UN: Rohingya may be enduring 'crimes against humanity'

Myanmar's Rohingya Muslims may be victims of crimes against humanity, the United Nation's rights agency has said, as former UN chief Kofi Annan arrived to the country for a visit that will include a trip to the conflict-ravaged region of Rakhine.

The army has carried out a bloody crackdown in the western state and thousands of the Muslim minority have flooded over the border into Bangladesh this month, making horrifying claims of gang rape, torture and murder at the hands of security forces.

Some 30,000 have fled their homes and analysis of satellite images by Human Rights Watch found that hundreds of buildings in Rohingya villages have been razed.

Myanmar has denied allegations of abuse, saying the army is hunting "terrorists" behind raids on police posts last month.

The government has lashed out at media reports of rapes and killings, and lodged a protest over a UN official in Bangladesh who said the state was carrying out "ethnic cleansing" of Rohingya.

Al Jazeera's Florence Looi, reporting from a camp for displaced people in Myanmar's Sittwe, said human rights investigators and journalists have been blocked from accessing the areas where massacres are alleged to have happened.

"The Myanmar government has denied that these allegations of abuse have happened, but at the same time, they haven't been giving people access to these areas," she said.

"Many people we've spoken to say they aren't very hopeful that the [UN] commission will be able to acheive anything."

On Tuesday, the UN human rights agency said Myanmar's treatment of the Rohingya could be tantamount to crimes against humanity, reiterating the findings of a June report.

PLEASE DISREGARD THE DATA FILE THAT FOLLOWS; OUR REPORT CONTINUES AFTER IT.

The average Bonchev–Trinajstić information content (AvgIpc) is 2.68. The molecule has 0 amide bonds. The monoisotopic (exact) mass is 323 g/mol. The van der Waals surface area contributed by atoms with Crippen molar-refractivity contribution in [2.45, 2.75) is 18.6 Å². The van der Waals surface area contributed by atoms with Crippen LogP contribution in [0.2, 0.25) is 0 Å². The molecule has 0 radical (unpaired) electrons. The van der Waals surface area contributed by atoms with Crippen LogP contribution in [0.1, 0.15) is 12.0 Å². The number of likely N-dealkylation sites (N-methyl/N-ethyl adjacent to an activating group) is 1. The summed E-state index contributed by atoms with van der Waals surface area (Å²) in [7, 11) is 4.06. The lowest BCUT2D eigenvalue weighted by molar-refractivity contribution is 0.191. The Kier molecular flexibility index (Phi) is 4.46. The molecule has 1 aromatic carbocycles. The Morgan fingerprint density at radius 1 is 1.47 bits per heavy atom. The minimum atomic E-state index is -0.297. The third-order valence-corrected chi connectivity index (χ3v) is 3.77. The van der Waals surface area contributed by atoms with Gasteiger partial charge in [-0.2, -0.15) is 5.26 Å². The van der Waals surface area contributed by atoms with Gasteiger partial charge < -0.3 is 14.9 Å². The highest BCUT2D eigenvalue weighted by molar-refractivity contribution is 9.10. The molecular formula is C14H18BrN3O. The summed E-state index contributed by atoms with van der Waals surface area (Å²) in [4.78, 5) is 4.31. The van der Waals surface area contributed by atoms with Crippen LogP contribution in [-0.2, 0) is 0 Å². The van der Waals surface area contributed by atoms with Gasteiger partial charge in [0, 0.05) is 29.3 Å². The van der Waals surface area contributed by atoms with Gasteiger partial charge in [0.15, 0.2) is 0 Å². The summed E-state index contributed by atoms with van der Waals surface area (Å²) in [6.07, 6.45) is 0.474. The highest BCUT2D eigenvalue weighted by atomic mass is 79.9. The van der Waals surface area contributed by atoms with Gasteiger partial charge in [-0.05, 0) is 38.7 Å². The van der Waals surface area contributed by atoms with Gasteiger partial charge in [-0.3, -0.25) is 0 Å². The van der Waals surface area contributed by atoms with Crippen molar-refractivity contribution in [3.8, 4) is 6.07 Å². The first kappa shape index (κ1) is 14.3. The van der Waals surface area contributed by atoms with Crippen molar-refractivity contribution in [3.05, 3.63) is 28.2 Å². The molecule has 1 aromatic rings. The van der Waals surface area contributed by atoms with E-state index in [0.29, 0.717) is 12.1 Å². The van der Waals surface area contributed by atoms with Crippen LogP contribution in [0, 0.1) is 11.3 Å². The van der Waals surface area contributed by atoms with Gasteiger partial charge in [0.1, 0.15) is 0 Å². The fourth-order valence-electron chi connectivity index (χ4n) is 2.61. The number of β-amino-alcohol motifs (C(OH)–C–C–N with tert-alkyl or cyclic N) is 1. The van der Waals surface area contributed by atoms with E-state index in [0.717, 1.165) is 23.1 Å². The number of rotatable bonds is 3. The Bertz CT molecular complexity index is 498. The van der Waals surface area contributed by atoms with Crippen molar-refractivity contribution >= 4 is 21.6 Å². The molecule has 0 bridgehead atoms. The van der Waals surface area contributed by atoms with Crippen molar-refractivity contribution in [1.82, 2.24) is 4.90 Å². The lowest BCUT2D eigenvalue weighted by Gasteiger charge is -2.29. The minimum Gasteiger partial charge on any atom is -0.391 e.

Eight boats attempting to cross the Naf River separating Rakhine from southern Bangladesh were pushed back on Monday after six were refused entry on Sunday, Colonel Abuzar Al Zahid, the head of the border guards in the Bangladeshi frontier town of Teknaf, told AFP.

Dhaka says thousands more are massed on the border, but has refused urgent international appeals to let them in, instead calling on Myanmar to do more to stop people fleeing.

In the past two weeks, Bangladeshi border guards have prevented more than 1,000 Rohingya, including many women and children, from entering the country by boat, officials told AFP.

More than 120,000 Rohingya have been crammed into displacement camps since sectarian violence kicked off in 2012, where they are denied citizenship, healthcare and education and their movements are heavily curbed.

'Pattern of violations'

"The government has largely failed to act on the recommendations made in a report by the UN Human Rights Office... (that) raised the possibility that the pattern of violations against the Rohingya may amount to crimes against humanity," the UN human rights agency said in a statement.

Amid the mounting crisis, former UN chief Kofi Annan on Tuesday began a week-long visit to Myanmar that will include a trip to northern Rakhine

Myanmar's Suu Kyi in August appointed her fellow Nobel laureate to head a special commission to investigate how to mend bitter religious and ethnic divides that split the impoverished state.

Annan has expressed "deep concern" over the violence in Rakhine, which has seen thousands of Muslims take to the streets across Asia in protest.

But Aye Lwin, a Muslim member of the Rakhine commission, defended Suu Kyi's handling of the crisis.

"What she has inherited is a dump of rubbish, a junk yard," he told AFP, pointing out the army retains control of security and defence under a constitution written under the former junta.

"Her hands are tied - she can't do anything. What she is doing is trying to talk and negotiate and build trust" with the army, he added.